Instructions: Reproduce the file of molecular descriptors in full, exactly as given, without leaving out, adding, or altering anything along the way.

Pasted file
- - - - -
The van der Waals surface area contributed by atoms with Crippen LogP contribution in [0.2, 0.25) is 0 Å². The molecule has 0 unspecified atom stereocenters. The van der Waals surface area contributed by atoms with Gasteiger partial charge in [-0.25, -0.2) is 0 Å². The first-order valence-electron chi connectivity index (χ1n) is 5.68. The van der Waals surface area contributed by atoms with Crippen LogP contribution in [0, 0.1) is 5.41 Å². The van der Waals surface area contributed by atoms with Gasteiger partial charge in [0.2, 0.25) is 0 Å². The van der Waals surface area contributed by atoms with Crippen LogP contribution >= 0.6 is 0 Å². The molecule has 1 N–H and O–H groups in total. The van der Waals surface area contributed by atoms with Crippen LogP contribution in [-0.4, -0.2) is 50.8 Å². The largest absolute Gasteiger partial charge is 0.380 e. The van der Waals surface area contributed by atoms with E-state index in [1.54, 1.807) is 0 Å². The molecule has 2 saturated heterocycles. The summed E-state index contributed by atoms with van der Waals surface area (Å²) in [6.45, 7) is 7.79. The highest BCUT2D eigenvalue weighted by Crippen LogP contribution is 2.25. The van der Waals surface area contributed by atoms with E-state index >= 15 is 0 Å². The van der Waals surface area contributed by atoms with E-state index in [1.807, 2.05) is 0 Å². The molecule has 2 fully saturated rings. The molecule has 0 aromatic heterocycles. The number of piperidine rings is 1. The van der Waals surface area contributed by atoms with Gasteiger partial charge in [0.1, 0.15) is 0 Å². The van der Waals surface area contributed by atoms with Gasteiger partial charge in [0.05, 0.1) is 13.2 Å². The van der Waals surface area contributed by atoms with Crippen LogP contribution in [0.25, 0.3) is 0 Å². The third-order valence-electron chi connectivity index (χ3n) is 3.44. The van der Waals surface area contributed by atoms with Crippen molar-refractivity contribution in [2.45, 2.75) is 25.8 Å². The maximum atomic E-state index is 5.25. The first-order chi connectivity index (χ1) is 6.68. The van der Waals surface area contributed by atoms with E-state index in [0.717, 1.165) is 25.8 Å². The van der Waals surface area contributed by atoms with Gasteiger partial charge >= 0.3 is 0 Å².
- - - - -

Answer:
The van der Waals surface area contributed by atoms with Crippen LogP contribution in [0.2, 0.25) is 0 Å². The molecule has 0 unspecified atom stereocenters. The van der Waals surface area contributed by atoms with Gasteiger partial charge in [-0.25, -0.2) is 0 Å². The first-order valence-electron chi connectivity index (χ1n) is 5.68. The van der Waals surface area contributed by atoms with Crippen LogP contribution in [0, 0.1) is 5.41 Å². The van der Waals surface area contributed by atoms with Gasteiger partial charge in [0.2, 0.25) is 0 Å². The van der Waals surface area contributed by atoms with Crippen LogP contribution >= 0.6 is 0 Å². The molecule has 1 N–H and O–H groups in total. The van der Waals surface area contributed by atoms with Crippen LogP contribution in [-0.4, -0.2) is 50.8 Å². The largest absolute Gasteiger partial charge is 0.380 e. The van der Waals surface area contributed by atoms with E-state index in [1.54, 1.807) is 0 Å². The molecule has 2 saturated heterocycles. The summed E-state index contributed by atoms with van der Waals surface area (Å²) in [6.45, 7) is 7.79. The highest BCUT2D eigenvalue weighted by Crippen LogP contribution is 2.25. The van der Waals surface area contributed by atoms with E-state index >= 15 is 0 Å². The van der Waals surface area contributed by atoms with E-state index in [1.807, 2.05) is 0 Å². The molecule has 2 fully saturated rings. The molecule has 0 aromatic heterocycles. The number of piperidine rings is 1. The van der Waals surface area contributed by atoms with Gasteiger partial charge in [0.1, 0.15) is 0 Å². The van der Waals surface area contributed by atoms with Gasteiger partial charge in [0.05, 0.1) is 13.2 Å². The van der Waals surface area contributed by atoms with Crippen LogP contribution in [0.25, 0.3) is 0 Å². The third-order valence-electron chi connectivity index (χ3n) is 3.44. The van der Waals surface area contributed by atoms with Crippen molar-refractivity contribution in [2.45, 2.75) is 25.8 Å². The maximum atomic E-state index is 5.25. The first-order chi connectivity index (χ1) is 6.68. The van der Waals surface area contributed by atoms with E-state index in [0.717, 1.165) is 25.8 Å². The van der Waals surface area contributed by atoms with Gasteiger partial charge >= 0.3 is 0 Å².